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A Study in Contrasts

BMC Response to the COB Leadership Team

Carol Wise

As the director of BMC and the Supportive Communities Network (SCN), I have had the privilege of working with hundreds of congregations around lgbtq inclusion. They are congregations that have taken seriously their denominational mandates to become educated about lgbtq people’s lives and experiences, to study emerging scientific, psychological and sociological research, engage in biblical reflection, and to challenge the violence and harassment that has historically been directed towards lgbtq people.

In its long journey towards becoming an SCN member, On Earth Peace did all of the usual educational and reflective work. They also took the further step of understanding lgbtq lives through the lens of systemic justice and the experience of other marginalized groups. In other words, OEP acted with an intentionality that far exceeded the vast majority of other congregations, individuals and groups within our denomination. In so doing, they modeled a style of leadership that is relationally engaged, open to transformation, rigorous, and willing to take risks.

Despite their diligence, On Earth Peace was summarily rebuked by the Church of the Brethren Leadership Team because the outcome of its moral and ethical engagement did not match a predetermined formula that upholds a 1983 paper and assumes we have learned nothing in almost 40 years. I was reminded by Mark Shafer that the Leadership Team’s unquestioning endorsement of the 1983 Paper on Human Sexuality would, by default, include an affirmation of conversion therapy. Conversion therapy, or the attempt to change an individuals’ sexual orientation or gender identity, is now illegal in many states because of its documented harmful impact and lack of medical justification. To insist on the legitimacy of a statement that affirms this practice is morally bereft.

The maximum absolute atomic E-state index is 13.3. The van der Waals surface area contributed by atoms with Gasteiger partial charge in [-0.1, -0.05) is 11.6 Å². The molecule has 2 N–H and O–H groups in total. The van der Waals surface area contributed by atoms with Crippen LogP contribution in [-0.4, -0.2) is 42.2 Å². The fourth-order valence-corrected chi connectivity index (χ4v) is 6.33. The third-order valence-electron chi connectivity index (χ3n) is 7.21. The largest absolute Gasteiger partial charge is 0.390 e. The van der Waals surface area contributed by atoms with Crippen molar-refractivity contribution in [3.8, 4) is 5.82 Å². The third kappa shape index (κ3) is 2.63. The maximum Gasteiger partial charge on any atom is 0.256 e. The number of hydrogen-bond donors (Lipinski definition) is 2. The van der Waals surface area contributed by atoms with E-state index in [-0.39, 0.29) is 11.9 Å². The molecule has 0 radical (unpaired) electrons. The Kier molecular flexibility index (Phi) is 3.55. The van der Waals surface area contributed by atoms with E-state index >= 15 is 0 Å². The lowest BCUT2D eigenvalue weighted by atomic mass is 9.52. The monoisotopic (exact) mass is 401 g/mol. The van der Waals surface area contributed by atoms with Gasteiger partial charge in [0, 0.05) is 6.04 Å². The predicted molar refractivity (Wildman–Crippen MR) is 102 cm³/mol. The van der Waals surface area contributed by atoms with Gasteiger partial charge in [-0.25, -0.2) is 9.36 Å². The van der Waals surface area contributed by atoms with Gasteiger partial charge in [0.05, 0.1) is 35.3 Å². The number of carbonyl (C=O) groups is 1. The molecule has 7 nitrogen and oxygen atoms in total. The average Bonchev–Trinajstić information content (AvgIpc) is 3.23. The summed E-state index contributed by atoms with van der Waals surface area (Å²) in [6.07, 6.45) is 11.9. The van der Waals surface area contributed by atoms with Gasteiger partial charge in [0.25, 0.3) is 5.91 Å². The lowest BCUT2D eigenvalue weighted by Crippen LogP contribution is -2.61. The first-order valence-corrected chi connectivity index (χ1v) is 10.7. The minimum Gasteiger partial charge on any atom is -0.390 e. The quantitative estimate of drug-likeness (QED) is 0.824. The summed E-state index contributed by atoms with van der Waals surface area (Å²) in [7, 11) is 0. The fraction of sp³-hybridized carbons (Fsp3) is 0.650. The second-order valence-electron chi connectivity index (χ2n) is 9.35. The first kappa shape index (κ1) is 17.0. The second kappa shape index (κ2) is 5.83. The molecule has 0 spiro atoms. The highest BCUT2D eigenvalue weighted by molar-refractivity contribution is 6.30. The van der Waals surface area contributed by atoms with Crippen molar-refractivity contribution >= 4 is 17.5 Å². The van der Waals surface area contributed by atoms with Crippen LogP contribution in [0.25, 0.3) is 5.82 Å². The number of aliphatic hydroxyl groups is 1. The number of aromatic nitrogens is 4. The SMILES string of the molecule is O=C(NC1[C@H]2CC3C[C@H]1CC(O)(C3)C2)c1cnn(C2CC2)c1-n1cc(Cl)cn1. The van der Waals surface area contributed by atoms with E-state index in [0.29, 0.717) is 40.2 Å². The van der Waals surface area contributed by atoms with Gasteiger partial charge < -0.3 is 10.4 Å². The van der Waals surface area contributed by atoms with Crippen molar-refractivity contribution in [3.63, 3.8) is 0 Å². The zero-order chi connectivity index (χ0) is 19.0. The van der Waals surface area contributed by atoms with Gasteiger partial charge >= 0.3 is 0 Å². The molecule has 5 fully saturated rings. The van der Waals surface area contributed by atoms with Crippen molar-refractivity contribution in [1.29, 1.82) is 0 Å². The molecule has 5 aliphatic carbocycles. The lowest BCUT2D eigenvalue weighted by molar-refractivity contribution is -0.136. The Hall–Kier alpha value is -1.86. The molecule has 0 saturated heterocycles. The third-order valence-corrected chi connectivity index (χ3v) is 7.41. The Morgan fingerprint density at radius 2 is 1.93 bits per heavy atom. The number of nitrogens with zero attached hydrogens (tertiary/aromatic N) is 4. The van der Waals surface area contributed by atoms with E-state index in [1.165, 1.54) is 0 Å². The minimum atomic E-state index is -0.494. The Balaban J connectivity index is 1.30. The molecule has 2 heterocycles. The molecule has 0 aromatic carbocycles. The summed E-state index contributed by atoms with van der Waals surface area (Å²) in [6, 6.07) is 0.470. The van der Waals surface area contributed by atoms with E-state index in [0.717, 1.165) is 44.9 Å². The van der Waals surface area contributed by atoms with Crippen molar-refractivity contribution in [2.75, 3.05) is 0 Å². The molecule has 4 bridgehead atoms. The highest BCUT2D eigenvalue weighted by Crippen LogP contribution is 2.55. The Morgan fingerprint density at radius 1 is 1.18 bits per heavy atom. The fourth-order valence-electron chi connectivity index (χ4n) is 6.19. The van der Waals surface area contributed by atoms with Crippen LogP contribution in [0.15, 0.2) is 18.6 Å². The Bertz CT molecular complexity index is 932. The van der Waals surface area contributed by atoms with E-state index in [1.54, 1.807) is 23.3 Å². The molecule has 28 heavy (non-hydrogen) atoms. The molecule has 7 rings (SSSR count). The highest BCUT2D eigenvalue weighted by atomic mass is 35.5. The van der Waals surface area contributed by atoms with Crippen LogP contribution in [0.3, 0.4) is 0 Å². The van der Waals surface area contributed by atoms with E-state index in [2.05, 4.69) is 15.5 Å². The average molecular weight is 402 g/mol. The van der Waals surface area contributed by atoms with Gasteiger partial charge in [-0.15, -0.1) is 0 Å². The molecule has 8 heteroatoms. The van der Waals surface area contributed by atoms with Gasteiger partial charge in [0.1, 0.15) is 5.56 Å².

When I put the Leadership Team response and the On Earth Peace SCN announcement side by side, they offer a study in contrast in terms of energy, imagination and possibility. The On Earth Peace statement points towards the hopes and potential of a new future and calls forth our imagination and dreams. The Leadership Team’s response legalistically props up institutional structures and calls for punitive measures in order to maintain the power of the status quo. When I ask, “where would Jesus be?” the answer seems self-evident.

I am pretty certain that On Earth Peace will be fine with or without the denomination. On the other hand, should efforts to expel On Earth Peace prove successful, the Church of the Brethren and its witness in the world would be sadly and foolishly diminished. It would simply be further evidence of a declining relevance that continues to push younger generations away from the church.

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